The continued existence of a free and democratic society depends upon recognition of the concept that justice is based upon the rule of law grounded in respect for the dignity of the individual and the capacity through reason for enlightened self-government. Law so grounded makes justice possible, for only through such law does the dignity of the individual attain respect and protection. Without it, individual rights become subject to unrestrained power, respect for law is destroyed, and rational self-government is impossible.
Lawyers, as guardians of the law, play a vital role in the preservation of society. The fulfillment of this role requires an understanding by lawyers of their relationship with and function in our legal system. A consequent obligation of lawyers is to maintain the highest standards of ethical conduct.
In fulfilling professional responsibilities, a lawyer necessarily assumes various roles that require the performance of many difficult tasks. Not every situation that a lawyer may encounter can be foreseen, but fundamental ethical principles are always present as guidelines. Within the framework of these principles, a lawyer must with courage and foresight be able and ready to shape the body of the law to the ever-changing relationships of society.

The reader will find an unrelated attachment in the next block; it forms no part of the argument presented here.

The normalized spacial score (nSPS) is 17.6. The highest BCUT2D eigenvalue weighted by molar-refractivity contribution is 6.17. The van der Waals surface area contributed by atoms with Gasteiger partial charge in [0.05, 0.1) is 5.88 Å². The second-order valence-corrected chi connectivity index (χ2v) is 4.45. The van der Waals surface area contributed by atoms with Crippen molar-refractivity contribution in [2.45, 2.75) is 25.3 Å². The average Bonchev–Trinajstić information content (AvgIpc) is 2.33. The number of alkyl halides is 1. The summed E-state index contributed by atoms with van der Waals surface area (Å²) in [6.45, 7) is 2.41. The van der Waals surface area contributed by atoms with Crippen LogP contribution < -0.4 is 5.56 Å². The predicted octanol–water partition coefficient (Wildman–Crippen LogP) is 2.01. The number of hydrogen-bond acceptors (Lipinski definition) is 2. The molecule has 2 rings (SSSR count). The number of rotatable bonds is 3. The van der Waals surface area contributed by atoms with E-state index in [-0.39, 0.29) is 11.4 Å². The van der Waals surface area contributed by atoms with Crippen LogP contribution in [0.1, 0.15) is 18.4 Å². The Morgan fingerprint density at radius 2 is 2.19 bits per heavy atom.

The Rules of Professional Conduct point the way to the aspiring lawyer and provide standards by which to judge the transgressor. Each lawyer must find within their own conscience the touchstone against which to test the extent to which their actions should rise above minimum standards. But in the last analysis it is the desire for the respect and confidence of the members of the legal profession and the society that the lawyer serves that should provide to a lawyer the incentive for the highest possible degree of ethical conduct. The possible loss of that respect and confidence is the ultimate sanction. So long as its practitioners are guided by these principles, the law will continue to be a noble profession. This is its greatness and its strength, which permit of no compromise.
These Fundamental Principles of the Rules of Professional Conduct are taken from the former Preamble to the Rules of Professional Conduct as approved and adopted by the Supreme Court in 1985. Washington lawyers and judges have looked to the 1985 Preamble as a statement of our overarching aspiration to faithfully serve the best interests of the public, the legal system, and the efficient administration of justice. The former Preamble is preserved here to inspire lawyers to strive for the highest possible degree of ethical conduct, and these Fundamental Principles should inform many of our decisions as lawyers. The Fundamental Principles do not, however, alter any of the obligations expressly set forth in the Rules of Professional Conduct, nor are they intended to affect in any way the manner in which the Rules are to be interpreted or applied.